Longitudinal, participatory studies about Mizrahim, written from a position that is not (post)Zionist, are quite rare. Most critical Mizrahi studies come out of history, literature, or cinema studies. In addition, there are currently few, if any, English-language studies on how bureaucratic entanglements in the Global South—or anywhere, for that matter—promote the deterioration of physical and mental health over time. Thanks to the ever-widening adoption of neo-liberal economic practices, the disenfranchised populations I write about in the book—single mothers—are exploding in number. In coming years, policy makers in governments all over the world will have to take actions to deal with this expanding demographic.
J: What other projects are you working on now?
SL: Wrapped in the Flag of Israel started as a chapter in a book of essays, Crossing Borders, Staying Put: Mizrahi Feminism, Palestine, and the Racial Formations of the Israeli State. The essays all focus on the relationships that exist in the Arab-Israeli borderlands between Mizrahi and Ashkenazi feminists, and between Israel’s Mizrahi majority and the state’s Ashkenazi-dominated regime. Crossing Borders describes and analyzes the ways that the intersections of religion, gender, race, and class interplay with the logjam of the Middle East Peace Process. This interplay serves as the building blocks for the lived experience of Mizrahi women’s everyday lives.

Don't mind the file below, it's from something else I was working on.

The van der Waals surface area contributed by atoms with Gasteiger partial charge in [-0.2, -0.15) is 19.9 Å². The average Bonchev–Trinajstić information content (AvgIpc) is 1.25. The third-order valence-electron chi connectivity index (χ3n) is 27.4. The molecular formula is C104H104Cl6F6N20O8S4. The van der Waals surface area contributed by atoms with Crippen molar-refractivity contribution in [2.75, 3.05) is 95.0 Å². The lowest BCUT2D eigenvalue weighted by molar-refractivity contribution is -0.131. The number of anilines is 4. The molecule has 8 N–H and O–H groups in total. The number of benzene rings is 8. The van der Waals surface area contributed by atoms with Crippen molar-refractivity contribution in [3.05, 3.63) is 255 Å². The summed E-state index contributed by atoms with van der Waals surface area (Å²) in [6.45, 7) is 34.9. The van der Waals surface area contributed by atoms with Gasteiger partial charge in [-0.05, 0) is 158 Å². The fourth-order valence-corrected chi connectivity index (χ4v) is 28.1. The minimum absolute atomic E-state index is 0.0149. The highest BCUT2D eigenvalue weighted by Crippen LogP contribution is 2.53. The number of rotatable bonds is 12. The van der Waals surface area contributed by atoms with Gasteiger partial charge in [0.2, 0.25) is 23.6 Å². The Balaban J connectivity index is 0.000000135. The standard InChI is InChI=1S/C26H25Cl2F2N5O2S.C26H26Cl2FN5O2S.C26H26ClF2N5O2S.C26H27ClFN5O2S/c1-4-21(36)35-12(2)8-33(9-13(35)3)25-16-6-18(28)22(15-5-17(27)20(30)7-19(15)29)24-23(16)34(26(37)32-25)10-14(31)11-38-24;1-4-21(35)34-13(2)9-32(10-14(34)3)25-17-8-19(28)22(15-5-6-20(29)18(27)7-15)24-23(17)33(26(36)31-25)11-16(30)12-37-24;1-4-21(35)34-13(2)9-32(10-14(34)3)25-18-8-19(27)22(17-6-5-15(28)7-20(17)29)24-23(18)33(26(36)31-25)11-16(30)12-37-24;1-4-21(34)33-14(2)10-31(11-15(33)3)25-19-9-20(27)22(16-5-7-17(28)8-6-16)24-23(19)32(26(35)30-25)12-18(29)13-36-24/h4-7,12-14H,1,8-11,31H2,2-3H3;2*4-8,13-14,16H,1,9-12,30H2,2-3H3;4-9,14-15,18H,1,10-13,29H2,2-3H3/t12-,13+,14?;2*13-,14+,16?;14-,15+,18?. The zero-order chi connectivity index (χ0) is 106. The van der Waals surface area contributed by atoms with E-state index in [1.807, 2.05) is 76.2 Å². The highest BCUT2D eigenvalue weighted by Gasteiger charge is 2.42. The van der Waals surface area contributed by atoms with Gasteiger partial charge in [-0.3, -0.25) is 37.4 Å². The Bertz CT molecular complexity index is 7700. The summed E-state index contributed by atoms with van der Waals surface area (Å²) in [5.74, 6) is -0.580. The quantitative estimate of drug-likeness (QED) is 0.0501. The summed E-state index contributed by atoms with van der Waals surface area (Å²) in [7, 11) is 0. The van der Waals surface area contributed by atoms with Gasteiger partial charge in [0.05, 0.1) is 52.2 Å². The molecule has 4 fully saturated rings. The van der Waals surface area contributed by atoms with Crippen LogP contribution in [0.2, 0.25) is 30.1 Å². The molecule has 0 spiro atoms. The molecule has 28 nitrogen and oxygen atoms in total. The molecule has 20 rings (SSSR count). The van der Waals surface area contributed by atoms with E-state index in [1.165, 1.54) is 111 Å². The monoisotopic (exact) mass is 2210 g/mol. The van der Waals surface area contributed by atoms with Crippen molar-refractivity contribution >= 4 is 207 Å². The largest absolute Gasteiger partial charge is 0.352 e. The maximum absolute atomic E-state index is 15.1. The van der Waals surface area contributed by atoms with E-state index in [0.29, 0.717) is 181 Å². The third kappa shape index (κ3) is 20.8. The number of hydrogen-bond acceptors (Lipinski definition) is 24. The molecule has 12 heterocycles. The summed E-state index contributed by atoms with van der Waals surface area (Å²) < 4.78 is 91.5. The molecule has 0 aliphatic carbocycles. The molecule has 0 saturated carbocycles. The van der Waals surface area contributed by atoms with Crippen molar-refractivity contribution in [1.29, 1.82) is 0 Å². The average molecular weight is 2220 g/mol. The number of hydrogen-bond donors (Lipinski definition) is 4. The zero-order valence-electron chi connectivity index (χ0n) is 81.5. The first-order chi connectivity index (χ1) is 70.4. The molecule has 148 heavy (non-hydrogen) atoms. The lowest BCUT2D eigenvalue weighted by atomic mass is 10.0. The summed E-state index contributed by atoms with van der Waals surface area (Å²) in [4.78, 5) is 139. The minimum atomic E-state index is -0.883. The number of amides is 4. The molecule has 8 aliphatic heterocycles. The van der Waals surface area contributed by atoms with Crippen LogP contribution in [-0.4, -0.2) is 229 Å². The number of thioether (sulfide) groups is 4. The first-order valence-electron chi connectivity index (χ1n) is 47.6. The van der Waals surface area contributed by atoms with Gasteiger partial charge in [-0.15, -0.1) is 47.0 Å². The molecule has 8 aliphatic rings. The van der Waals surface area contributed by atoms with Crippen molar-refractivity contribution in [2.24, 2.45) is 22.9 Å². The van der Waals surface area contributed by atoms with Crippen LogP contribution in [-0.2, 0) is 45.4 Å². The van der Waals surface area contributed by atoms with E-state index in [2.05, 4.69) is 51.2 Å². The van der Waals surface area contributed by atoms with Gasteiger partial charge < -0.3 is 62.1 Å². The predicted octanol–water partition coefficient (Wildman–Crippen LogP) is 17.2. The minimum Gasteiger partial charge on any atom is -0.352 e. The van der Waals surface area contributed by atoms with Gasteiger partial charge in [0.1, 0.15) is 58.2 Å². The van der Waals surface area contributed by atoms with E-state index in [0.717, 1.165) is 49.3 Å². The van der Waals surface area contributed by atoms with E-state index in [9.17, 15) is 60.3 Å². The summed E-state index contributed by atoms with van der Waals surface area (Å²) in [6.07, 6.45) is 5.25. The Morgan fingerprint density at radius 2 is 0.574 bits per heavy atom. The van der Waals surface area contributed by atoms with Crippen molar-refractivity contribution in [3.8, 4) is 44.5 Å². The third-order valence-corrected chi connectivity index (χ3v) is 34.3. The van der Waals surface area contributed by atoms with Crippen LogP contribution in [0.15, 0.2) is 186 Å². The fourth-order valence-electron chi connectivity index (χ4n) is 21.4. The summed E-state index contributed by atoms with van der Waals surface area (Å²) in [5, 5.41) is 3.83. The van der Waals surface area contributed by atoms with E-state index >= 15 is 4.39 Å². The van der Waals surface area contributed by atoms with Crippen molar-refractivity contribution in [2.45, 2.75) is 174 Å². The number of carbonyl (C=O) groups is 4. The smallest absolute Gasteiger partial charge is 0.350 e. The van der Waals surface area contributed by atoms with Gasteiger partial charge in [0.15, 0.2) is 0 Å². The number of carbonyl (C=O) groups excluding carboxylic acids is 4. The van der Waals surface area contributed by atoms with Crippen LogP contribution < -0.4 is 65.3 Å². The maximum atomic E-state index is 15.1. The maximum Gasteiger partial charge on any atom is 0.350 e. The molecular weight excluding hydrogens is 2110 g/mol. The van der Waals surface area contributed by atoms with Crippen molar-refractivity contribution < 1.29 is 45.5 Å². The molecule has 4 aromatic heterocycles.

The paradoxical fusion of anti-racist activism and communal right-wing politics on the Israel-Palestine conflict delineates the contours of Mizrahi feminism. This quandary thus transcends the constructivist, coalitional identity politics typical of US-European Feminisms of Color or Third World feminisms. To function in the political, cultural, and racial Arab-Israeli borderlands with efficacy, Mizrahi feminists often deploy foundational strategies that both improve the welfare of their disenfranchised Israeli constituencies, but also alienate them from the feminist fabric of the Arab World or the Global South.
It was in the midst of working on the essays that the timeliness of the Wrapped in the Flag of Israel chapter came to light. Now that Wrapped in the Flag has become its own independent work, I look forward to returning to Crossing Borders and finishing the project.
J: How does the book’s specific focus on Mizrahi single mothers allow you to talk about what you call “bureaucratic torture” in Israel?